Different chapters cover their different struggles — Lanse’s fight with his father over his career, Donna and Lorrimer’s difficulties dealing with their respective moderate amounts of fame, Paul’s uncertainty about how to fulfill his potential. Most of the chapters left me wanting to stay with their central characters for a bit longer. Some of the chapters left me feeling kind of sad. The ending did both, partly because Tompkins wants to leave things open ended and provide closure at the same time. It doesn’t quite work, and in the last pages I got impatient with both the writer and the characters and decided that never mind, I don’t want to know.
Mostly I want to discount that last minute change of heart, though, because I enjoyed almost all of the book while I was reading it, and I do want to know more about stuff, especially Donna and Lorrimer and how the situation with Paul that I don’t want to spoil is going to pan out. And even in the context of Tompkins’ general focus on work, it’s fun to get these specifics of studio life and relationships between writers and magazines and things like that. Tompkins never names someone’s profession and leaves it at that; you get a pretty clear idea of how everyone’s income breaks down. I wonder if this book is a little more autobiographical than most of Tompkins’ work — it’s hard to find out much about her, but she seems to have been part of a clique that included Burgess, author Frank Norris, and artist Ernest Peixotto. And if it is autobiographical, then I want to hear a lot more about Donna. Or, who am I kidding? I want to know more about Donna either way.
At this point 75% of the books I’ve read by Tompkins have as a thesis the idea that no one can be happy without some kind of work. That’s a thing I also believe — probably for slightly different reasons — and it tends to produce exactly the kind of book I want to read. Read the rest of this entry ?
Do you ever feel like a book knows you too well? I got about 75% of the way through Joanna Builds a Nest being totally delighted by it, and then I got to a point where I felt like my id was looking me straight in the eyes and I really, really wanted to look away. So, um, I’m going to try to write about the book as if that didn’t happen.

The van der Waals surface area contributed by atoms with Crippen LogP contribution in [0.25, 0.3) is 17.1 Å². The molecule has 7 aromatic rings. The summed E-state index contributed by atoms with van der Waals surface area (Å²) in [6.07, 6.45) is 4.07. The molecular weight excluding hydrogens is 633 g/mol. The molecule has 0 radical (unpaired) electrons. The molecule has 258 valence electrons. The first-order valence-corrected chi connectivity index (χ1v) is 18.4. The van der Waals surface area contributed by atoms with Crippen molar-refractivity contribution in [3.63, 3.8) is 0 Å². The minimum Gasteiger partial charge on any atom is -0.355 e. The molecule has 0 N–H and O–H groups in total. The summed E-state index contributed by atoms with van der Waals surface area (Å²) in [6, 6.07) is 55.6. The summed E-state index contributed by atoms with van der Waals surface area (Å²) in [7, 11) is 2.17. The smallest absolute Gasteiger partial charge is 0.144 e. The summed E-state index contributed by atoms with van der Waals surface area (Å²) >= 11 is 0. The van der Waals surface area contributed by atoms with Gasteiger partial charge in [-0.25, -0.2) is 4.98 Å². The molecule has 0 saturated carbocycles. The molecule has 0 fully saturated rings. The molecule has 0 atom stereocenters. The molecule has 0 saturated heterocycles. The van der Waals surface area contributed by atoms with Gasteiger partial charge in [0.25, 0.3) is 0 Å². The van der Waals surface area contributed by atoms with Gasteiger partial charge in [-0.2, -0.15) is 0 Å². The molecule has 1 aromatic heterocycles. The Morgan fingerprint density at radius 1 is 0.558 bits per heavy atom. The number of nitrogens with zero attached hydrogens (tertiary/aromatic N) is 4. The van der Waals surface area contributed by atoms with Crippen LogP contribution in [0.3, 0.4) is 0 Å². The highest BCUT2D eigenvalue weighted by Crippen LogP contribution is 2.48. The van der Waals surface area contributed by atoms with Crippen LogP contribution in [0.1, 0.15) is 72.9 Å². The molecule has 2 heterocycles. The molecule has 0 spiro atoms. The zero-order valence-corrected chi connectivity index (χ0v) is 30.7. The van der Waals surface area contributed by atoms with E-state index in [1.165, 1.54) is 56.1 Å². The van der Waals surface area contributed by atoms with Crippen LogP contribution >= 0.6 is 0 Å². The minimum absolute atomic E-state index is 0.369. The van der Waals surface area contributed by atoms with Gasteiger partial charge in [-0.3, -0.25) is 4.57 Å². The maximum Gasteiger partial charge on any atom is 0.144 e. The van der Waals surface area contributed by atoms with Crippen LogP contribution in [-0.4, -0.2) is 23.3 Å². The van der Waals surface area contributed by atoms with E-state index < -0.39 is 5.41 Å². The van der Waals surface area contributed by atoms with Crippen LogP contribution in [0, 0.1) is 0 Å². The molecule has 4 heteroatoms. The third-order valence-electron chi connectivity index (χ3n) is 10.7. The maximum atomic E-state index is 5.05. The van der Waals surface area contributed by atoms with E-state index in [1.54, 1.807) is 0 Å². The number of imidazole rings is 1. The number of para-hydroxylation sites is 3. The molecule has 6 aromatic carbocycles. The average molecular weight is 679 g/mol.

Juliet Wilbor Tompkins is pretty good with competent female characters, although in the other books of hers I’ve read — which were earlier — I felt at times like she was apologizing for them. I didn’t feel that way here. Joanna Maynard is about thirty, and works in publishing. She’s good at her job, and her firm couldn’t get along without her. Her real genius, though, is for design, and she reflexively turns unappealing spaces into comfortable, welcoming ones. She’s moved from apartment to apartment, making each one over until her landlord can charge more than she can afford to pay, but now she’s bought a house, and is free to do her worst. Her worst, I imagine, is pretty fantastic. Read the rest of this entry ?
I’m so resentful of Bettina von Hutten right now, and it’s ridiculous, because I knew what I was letting myself in for.
Tommy Kingsmead, though. All I wanted was for nice things to happen to him. But at this point, I’m surprised von Hutten even let Pam be happy.
Tommy, the Earl of Kingsmead, first appeared in The Halo as a precocious nine year old who is interested in everyone and everything. He’s absolutely recognizable as the same person when he reappears in Kingsmead as a young man of 23, benevolent, romantic, and honest. In the intervening years, Tommy’s mother has died, his sister Brigit has married, and Tommy has been forced to sell his ancestral home. He’s living fairly happily in a ruined castle in Italy, but he’s suddenly seized with a desire to see Kingsmead again, so he writes to the purchasers–his college friend Teddy Lansing’s family–and invites himself to stay. Read the rest of this entry ?